For his supporters who came to shake the President's hand, it was a political witch hunt. But for others outside the President's residence, such as Naomi Schneidermann from the Association of Rape crisis centres in Israel who came to call for his resignation, it was yet another shameful episode involving the country's leadership: 'I think this affair has done terrible damage not only to the particular office of President but also in the message we are sending to our citizens.'

                  For months police have been investigating Israel's head of state following revelations that a woman employee at the presidential office alleged that he had raped her. A string of other women came forward with similar allegations, all of which Katsav has strenuously denied.

                  Katsav is the most recent and most senior figure to have been caught up in a swath of scandals that have cut through Israeli public life. On a single day last week, two former justice ministers began separate trials. Chaim Ramon, who served until recently in the current government, is charged with forcibly kissing a young female soldier, and his predecessor, Tzachi Hanegbi, is also in court following allegations of making illegal political appointments.

                  Public disgust at the country's leaders, both political and military, has reached a peak following the recent war in Lebanon, which many Israelis believe was mismanaged. Many feel that there is a link between the succession of scandals involving sex, money and fraud and the war. Now Israelis are angrily questioning what has gone wrong. Jerusalem has become a focal point for their despair and frustration. There is a palpable sense of division between the people, the politicians and the generals.

                  Outside the heavily protected Prime Minister's office, by a busy junction, is a tent made of banners calling on Prime Minister Ehud Olmert, along with his Defence Minister and Army Chief of Staff, to resign. Activists sitting in plastic chairs in the sun wear T-shirts emblazoned with the words: 'A people of heroes - A government of cowards.' Ari Shavit, a columnist for the liberal Haaretz newspaper, has described 'a tremendous gap [between] the worst of Israeli society at the very top and the energy, creativity and resilience of ordinary Israelis'.

                  Israel's politicians and generals were once seen as puritanical figures devoted to the national good. David Ben Gurion the nation's revered first Prime Minister, chose to retire to a kibbutz in the desert. Today many Israelis contrast that with recent former leaders who appear to prefer the comfort of the lecture tour circuit and lucrative consultancies.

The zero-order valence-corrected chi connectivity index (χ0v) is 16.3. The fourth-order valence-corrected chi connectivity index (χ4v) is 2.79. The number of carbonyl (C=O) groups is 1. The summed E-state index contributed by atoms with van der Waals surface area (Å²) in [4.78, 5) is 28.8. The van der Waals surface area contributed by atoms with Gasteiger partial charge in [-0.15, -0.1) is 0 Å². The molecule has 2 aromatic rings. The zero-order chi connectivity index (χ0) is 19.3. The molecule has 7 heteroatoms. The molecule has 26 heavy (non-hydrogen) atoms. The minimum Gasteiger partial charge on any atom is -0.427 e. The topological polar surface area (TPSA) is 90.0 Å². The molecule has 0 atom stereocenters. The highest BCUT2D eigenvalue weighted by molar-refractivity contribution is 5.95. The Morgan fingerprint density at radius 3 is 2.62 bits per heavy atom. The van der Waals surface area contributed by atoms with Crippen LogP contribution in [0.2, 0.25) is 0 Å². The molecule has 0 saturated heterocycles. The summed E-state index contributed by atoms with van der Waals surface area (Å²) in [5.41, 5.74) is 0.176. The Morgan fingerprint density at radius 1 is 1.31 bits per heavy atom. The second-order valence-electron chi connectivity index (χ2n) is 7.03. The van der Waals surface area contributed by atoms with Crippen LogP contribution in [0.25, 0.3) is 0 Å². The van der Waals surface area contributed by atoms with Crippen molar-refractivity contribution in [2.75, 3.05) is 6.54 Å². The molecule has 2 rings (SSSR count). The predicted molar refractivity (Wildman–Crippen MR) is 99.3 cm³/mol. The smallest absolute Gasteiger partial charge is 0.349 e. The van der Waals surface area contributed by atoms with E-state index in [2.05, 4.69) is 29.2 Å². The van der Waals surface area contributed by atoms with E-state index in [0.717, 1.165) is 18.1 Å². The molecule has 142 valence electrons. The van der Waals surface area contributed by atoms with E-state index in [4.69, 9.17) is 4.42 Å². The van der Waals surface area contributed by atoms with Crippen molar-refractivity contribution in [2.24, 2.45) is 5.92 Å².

In the early years of the Jewish state, collectivism and aestheticism were embraced by the socialist establishment that ruled the country. But in the past 20 years Israel has become wealthier and more individualistic. Israelis have long desired normality in their personal lives as well as their politics.

                  Many now believe that the perceived weakness of their leadership may be a symptom of that change. Dan Halutz, the Army Chief of Staff, was reported to have sold his shares portfolio on the first day of the Lebanon war. While he did nothing illegal, his actions caused an outcry, not simply because he was involved in looking after his personal finances at a time of national crisis but also because it was thought that a senior military figure should not have been concerned in any way with personal enrichment.

                  Israelis from opposite ends of the political spectrum find themselves united in their shared sense of disillusionment. At a candlelit rally last week in central Jerusalem left-wingers bearing the banners of the anti-occupation Meretz organisation stood alongside members of Bnei Akiva, a religious youth organisation which strongly supports the Jewish settlements in the West Bank.

                  The rally had been called to demonstrate for a state inquiry into the conduct of the war. But for many it was more about expressing dissatisfaction with the direction of the country as a whole. 'We want our children to grow up and be proud of what's happening and to be part of something positive, and I don't feel that at the moment,' said Helen Lowenstein, who works in education. One of her three children is in the army and she said that she had grown used to the corruption of the politicians but had come to the rally because 'now it's even entered the army'.

                  Yet there are those who believe that the leadership crisis may provide an opportunity for change. Shavit believes 'there is a reasonable chance for change for the better' as ordinary people who have been put off politics now become involved to improve matters.

                  The Movement for Quality Government in Israel, an organisation with 20,000 members, believes that the public may now be receptive to its message of constitutional reform.

                  Others perceive a growing fatigue within Israeli society. A well-known sociologist in Jerusalem describes the situation as grim, but adds that he believes in 'the politics of hope'.

                  For ordinary Israelis this appears to be an unusual time. They feel as though they have been cast adrift from their leaders. One man demonstrating outside the President's residence in Jerusalem said he has come 'because I am pained and lonely because of the government that forgot me'.

                  The question is whether his actions, and those of others, will be enough to heal the breach between the leaders and the people of Israel.

                  Weary Israel loses faith in its leaders

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                  • #10